• Is she already familiar with the potential side effects and just focused on downloading a savings card to help support a patient on a fixed income? 

Understanding what matters to an HCP can mean the difference between an unreturned phone call and an eventual prescription or dosing decision -- so the successful pharma rep of the future will have these kinds of insights readily at their disposal when putting together an education guide or pitch. 

3. The inside scoop on when and where to reach out 

With a targeted list and a tailored message, there’s just one thing left for the tech-enabled pharma rep of the future to do -- send the communication at the most opportune time, using the channel most likely to garner a response.  

Technology is enhancing this phase of the sales process by allowing the pharma brand to leverage a variety of types of data to better determine when and where to initiate (or continue) outreach.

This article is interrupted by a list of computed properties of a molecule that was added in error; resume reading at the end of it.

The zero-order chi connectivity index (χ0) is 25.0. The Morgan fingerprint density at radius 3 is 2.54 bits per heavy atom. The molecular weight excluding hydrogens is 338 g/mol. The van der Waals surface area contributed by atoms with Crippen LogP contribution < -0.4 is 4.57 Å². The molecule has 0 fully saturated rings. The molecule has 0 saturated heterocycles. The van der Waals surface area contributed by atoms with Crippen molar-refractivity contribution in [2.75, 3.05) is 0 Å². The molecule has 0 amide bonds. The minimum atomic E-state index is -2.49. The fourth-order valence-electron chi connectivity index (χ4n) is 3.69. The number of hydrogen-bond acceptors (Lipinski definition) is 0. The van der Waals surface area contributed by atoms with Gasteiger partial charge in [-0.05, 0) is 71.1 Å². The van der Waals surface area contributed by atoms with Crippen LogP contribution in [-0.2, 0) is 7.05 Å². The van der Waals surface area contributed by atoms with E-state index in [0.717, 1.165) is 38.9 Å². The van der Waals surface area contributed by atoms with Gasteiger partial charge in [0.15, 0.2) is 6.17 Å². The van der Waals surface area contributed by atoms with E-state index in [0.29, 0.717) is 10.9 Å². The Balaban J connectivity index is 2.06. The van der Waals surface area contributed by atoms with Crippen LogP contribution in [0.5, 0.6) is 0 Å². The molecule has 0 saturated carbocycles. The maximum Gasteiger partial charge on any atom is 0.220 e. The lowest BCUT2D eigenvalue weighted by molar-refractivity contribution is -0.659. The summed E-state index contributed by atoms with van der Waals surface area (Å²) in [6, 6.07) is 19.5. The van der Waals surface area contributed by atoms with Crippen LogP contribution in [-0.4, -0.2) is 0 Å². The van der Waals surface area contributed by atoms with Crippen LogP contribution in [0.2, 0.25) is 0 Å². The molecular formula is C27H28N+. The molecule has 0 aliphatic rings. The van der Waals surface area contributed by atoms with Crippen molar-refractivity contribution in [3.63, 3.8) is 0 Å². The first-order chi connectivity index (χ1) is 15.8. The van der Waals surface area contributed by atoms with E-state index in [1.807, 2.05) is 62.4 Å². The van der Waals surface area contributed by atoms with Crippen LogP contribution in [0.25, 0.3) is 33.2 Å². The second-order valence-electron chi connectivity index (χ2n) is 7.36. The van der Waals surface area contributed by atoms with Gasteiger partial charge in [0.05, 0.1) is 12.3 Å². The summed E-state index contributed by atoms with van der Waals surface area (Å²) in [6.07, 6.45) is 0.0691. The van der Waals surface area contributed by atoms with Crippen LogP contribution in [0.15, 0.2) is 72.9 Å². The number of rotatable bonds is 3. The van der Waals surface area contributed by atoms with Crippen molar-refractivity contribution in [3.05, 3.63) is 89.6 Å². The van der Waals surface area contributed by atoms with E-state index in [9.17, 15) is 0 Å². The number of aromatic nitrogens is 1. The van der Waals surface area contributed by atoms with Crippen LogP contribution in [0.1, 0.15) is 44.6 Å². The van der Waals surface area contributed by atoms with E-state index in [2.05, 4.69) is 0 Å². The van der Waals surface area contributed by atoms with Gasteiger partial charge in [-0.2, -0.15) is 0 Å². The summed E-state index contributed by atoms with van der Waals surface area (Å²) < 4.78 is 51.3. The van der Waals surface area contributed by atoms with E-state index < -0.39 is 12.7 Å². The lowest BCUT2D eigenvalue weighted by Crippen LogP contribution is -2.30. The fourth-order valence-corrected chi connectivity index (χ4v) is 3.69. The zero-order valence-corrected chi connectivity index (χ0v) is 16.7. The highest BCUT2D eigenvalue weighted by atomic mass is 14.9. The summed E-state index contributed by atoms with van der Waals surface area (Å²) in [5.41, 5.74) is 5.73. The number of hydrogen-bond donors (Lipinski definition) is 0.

For example, by combining first-party data from Veeva, with data from a digital out of home (DOOH) ad network, and insights from a platform like HCP365, a pharma rep can pinpoint whether a specific physician has visited a branded website and watched a video, walked past a billboard on their way to lunch, or clicked on a banner ad that showed up at the end of a webinar about another tangential medical condition. 

In each case, details like the daypart, channel and preferred content type will help inform the pharmaceutical sales rep’s outreach strategy. And at this stage, the communication will likely be a tag team effort between the sales rep and the marketing team -- as marketing will be able to load a message template into a CRM or other marketing platform that the sales rep may or may not ultimately pull the trigger on to deploy. 

Sales technology that treats physicians as people, too

Ultimately, the successful pharma sales rep of the future -- also known as now -- will be empowered by technology, not only to manage their own time better, but to understand and interact with HCPs like the individuals with unique motivations they are.